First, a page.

IFC mobs up with 'Gomorra'


IFC Entertainment, one of the more active film buyers at the recently concluded Festival de Cannes, has acquired U.S. distribution rights to the Grand Prix winner "Gomorra" for less than $1 million.

Directed by Italian Matteo Garrone, the film is based on the best-selling Italian novel.

"Just when we thought we had seen it all, Matteo Garrone has reinvented the Italian Mafia picture with such originality and invention that it seems entirely new," IFC Entertainment president Jonathan Sehring said. "We think that this completely fresh take on a well-known genre … will take American audiences by storm as it did in Cannes."

"Gomorra" interweaves five stories rooted in the reality of mob-ruled society around modern-day Naples. Fandango Portobello Sales handled the transaction for "Gomorra" producers Domenico Procacci and RAI Cinema.

IFC, which obtained all U.S. rights, plans a multiplatform release day-and-date with its as-yet-unslotted theatrical limited release by IFC Films. The company intends to release the film on its proprietary VOD service simultaneously with the theatrical bow and strike a cable TV deal, but a spokeswoman said that wouldn't necessarily result in the film's debuting on the IFC cable network.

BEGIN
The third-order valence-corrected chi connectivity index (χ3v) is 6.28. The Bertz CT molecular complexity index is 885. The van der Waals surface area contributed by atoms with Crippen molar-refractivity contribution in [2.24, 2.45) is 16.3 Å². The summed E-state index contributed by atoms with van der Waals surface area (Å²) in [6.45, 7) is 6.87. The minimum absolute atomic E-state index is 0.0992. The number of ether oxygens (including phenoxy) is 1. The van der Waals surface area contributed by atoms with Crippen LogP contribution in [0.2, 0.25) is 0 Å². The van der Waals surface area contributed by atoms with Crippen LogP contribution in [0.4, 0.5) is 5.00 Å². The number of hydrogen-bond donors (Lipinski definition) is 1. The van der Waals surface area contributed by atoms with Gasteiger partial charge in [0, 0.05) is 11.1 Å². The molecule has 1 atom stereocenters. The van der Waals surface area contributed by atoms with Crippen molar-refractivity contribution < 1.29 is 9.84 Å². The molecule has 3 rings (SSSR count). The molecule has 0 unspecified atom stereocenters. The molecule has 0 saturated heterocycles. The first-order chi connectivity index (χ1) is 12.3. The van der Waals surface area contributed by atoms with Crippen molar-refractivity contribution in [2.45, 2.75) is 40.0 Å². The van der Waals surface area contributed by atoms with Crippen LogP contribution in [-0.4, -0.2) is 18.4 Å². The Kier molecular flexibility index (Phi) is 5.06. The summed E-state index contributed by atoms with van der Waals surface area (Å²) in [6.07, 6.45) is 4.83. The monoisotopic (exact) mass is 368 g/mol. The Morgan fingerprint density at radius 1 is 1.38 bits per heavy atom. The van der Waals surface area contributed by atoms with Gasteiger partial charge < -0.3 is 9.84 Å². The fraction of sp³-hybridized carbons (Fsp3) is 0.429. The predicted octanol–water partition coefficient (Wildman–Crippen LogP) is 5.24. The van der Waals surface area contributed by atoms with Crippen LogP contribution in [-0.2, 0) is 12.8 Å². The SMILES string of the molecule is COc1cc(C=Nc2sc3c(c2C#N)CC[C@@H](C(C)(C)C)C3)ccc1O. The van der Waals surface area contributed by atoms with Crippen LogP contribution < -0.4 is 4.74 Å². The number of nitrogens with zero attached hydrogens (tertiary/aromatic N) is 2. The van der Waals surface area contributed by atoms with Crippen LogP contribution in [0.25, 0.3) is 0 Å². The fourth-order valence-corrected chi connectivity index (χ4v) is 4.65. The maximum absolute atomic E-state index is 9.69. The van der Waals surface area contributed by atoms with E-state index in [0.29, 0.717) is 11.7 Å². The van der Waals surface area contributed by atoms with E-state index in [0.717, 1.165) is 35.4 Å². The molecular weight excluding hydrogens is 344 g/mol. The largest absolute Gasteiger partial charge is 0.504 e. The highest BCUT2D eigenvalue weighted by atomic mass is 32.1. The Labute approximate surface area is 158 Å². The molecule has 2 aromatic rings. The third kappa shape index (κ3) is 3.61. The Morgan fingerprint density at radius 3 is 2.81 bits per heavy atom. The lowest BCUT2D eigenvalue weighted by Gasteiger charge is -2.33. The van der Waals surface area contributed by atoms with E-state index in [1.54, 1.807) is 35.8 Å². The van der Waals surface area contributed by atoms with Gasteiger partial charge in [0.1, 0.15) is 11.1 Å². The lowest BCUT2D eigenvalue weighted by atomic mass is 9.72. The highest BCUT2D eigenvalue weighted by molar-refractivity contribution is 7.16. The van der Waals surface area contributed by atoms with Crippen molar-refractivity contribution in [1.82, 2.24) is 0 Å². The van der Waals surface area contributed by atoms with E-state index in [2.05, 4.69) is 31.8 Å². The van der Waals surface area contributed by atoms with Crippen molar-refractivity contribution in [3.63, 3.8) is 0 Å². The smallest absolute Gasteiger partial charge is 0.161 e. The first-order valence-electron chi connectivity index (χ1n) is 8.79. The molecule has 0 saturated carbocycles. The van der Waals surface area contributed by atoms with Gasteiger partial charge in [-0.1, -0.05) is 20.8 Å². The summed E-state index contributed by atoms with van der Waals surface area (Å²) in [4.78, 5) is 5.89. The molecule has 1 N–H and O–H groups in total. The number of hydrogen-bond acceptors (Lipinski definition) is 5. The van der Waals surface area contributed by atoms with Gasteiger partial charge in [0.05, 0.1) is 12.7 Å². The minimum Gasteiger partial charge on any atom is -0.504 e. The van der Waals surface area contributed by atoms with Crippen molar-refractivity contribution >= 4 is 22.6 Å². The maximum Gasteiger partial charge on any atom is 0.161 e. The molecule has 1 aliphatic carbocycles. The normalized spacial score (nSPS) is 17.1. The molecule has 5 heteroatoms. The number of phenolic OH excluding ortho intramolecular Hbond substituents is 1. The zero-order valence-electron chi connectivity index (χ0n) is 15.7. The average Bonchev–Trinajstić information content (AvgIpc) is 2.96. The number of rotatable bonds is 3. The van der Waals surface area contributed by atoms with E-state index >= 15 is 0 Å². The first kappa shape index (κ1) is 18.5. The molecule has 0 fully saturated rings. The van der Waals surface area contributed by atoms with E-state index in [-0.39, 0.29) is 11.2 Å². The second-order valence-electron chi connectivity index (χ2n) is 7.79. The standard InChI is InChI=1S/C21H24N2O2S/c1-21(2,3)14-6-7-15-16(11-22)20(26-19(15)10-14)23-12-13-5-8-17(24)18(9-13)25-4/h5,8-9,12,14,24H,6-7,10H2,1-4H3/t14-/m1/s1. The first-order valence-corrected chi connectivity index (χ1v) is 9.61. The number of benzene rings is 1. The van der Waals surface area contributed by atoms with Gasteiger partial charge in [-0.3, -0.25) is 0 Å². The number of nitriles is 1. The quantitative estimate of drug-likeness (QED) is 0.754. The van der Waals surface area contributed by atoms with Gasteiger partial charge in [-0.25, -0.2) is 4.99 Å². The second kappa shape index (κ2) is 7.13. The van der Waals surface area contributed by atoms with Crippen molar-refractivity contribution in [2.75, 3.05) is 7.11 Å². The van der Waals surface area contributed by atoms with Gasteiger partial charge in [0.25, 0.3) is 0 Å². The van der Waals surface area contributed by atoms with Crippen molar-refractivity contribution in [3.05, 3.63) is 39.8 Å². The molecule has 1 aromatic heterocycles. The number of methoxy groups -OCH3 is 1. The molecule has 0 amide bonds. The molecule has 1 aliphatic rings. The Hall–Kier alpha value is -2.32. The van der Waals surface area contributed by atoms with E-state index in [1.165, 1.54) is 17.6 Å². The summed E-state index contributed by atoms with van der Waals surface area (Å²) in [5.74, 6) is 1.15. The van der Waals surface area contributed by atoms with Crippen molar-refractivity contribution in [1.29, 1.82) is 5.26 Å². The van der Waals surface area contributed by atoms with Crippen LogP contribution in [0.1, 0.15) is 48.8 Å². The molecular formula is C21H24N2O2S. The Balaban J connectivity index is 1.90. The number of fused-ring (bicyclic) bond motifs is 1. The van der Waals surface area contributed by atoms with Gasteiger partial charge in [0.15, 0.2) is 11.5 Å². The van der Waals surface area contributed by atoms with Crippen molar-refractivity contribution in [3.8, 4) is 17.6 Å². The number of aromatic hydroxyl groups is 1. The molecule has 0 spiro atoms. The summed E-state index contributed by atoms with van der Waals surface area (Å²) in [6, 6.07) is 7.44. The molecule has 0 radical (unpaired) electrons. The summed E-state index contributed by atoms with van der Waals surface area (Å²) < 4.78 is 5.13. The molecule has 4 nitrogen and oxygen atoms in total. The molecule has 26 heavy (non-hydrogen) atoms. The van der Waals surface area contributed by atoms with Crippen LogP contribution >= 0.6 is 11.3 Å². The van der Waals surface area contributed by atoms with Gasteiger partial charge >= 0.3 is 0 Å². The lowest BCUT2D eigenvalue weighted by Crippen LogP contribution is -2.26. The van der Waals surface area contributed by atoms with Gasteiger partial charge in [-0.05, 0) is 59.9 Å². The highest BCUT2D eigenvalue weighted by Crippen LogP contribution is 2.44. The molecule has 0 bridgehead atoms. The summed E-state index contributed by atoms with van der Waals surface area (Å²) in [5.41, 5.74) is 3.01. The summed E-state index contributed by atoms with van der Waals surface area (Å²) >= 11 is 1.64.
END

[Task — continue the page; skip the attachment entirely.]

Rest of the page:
IFC also announced at Cannes its acquisition of films including Arnaud Desplechin's "A Christmas Tale," starring Catherine Deneuve, and "Hunger," whose director Steve McQueen won the Camera d'Or for best first film. The fest was marked by modest film bidding this year, with U.S. rights to high-profile films including Steven Soderbergh's "Che" going unsold.

The Grand Prix is considered something of a runner-up prize to the Palme d'Or, which went to the Parisian high school drama "The Class." U.S. rights to "Class" remain up for grabs.

By contrast to this year's quiet fest market, Sony paid $11.5 million for the Joaquin Phoenix-Mark Wahlberg starrer "We Own the Night" at last year's Cannes. (partialdiff)